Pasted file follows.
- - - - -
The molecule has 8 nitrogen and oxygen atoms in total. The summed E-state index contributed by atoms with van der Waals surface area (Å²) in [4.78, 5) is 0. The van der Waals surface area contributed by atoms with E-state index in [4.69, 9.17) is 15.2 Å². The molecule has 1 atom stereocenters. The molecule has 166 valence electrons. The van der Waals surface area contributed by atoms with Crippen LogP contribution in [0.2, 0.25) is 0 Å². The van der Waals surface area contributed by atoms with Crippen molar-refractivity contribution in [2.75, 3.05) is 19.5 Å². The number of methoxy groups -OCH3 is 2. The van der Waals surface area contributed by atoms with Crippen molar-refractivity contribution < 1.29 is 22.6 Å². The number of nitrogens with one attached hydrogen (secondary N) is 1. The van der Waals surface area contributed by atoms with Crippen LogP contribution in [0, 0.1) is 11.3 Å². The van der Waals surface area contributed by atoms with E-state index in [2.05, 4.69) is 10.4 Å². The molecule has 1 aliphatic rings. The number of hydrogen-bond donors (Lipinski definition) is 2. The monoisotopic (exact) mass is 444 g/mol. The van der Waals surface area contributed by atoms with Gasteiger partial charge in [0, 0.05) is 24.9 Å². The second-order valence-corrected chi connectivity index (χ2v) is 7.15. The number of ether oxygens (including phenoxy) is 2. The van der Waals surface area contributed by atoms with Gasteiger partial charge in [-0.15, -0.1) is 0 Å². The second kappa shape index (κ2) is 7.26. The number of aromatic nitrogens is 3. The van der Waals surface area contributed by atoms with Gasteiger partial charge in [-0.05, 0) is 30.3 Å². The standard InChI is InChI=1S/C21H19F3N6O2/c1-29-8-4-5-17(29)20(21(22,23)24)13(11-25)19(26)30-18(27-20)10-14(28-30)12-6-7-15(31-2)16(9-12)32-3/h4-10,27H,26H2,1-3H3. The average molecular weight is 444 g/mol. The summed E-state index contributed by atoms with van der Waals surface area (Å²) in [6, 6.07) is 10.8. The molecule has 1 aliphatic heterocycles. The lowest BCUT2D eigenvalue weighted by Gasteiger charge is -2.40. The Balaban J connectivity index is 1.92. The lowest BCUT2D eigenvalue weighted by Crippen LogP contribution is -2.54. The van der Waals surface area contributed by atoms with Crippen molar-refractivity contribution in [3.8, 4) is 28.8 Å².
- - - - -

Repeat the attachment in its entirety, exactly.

The molecule has 8 nitrogen and oxygen atoms in total. The summed E-state index contributed by atoms with van der Waals surface area (Å²) in [4.78, 5) is 0. The van der Waals surface area contributed by atoms with E-state index in [4.69, 9.17) is 15.2 Å². The molecule has 1 atom stereocenters. The molecule has 166 valence electrons. The van der Waals surface area contributed by atoms with Crippen LogP contribution in [0.2, 0.25) is 0 Å². The van der Waals surface area contributed by atoms with Crippen molar-refractivity contribution in [2.75, 3.05) is 19.5 Å². The number of methoxy groups -OCH3 is 2. The van der Waals surface area contributed by atoms with Crippen molar-refractivity contribution < 1.29 is 22.6 Å². The number of nitrogens with one attached hydrogen (secondary N) is 1. The van der Waals surface area contributed by atoms with Crippen LogP contribution in [0, 0.1) is 11.3 Å². The van der Waals surface area contributed by atoms with E-state index in [2.05, 4.69) is 10.4 Å². The molecule has 1 aliphatic rings. The number of hydrogen-bond donors (Lipinski definition) is 2. The monoisotopic (exact) mass is 444 g/mol. The van der Waals surface area contributed by atoms with Gasteiger partial charge in [0, 0.05) is 24.9 Å². The second-order valence-corrected chi connectivity index (χ2v) is 7.15. The number of ether oxygens (including phenoxy) is 2. The van der Waals surface area contributed by atoms with Gasteiger partial charge in [-0.15, -0.1) is 0 Å². The second kappa shape index (κ2) is 7.26. The number of aromatic nitrogens is 3. The van der Waals surface area contributed by atoms with Gasteiger partial charge in [-0.05, 0) is 30.3 Å². The standard InChI is InChI=1S/C21H19F3N6O2/c1-29-8-4-5-17(29)20(21(22,23)24)13(11-25)19(26)30-18(27-20)10-14(28-30)12-6-7-15(31-2)16(9-12)32-3/h4-10,27H,26H2,1-3H3. The average molecular weight is 444 g/mol. The summed E-state index contributed by atoms with van der Waals surface area (Å²) in [6, 6.07) is 10.8. The molecule has 1 aliphatic heterocycles. The lowest BCUT2D eigenvalue weighted by Gasteiger charge is -2.40. The Balaban J connectivity index is 1.92. The lowest BCUT2D eigenvalue weighted by Crippen LogP contribution is -2.54. The van der Waals surface area contributed by atoms with Crippen molar-refractivity contribution in [3.8, 4) is 28.8 Å².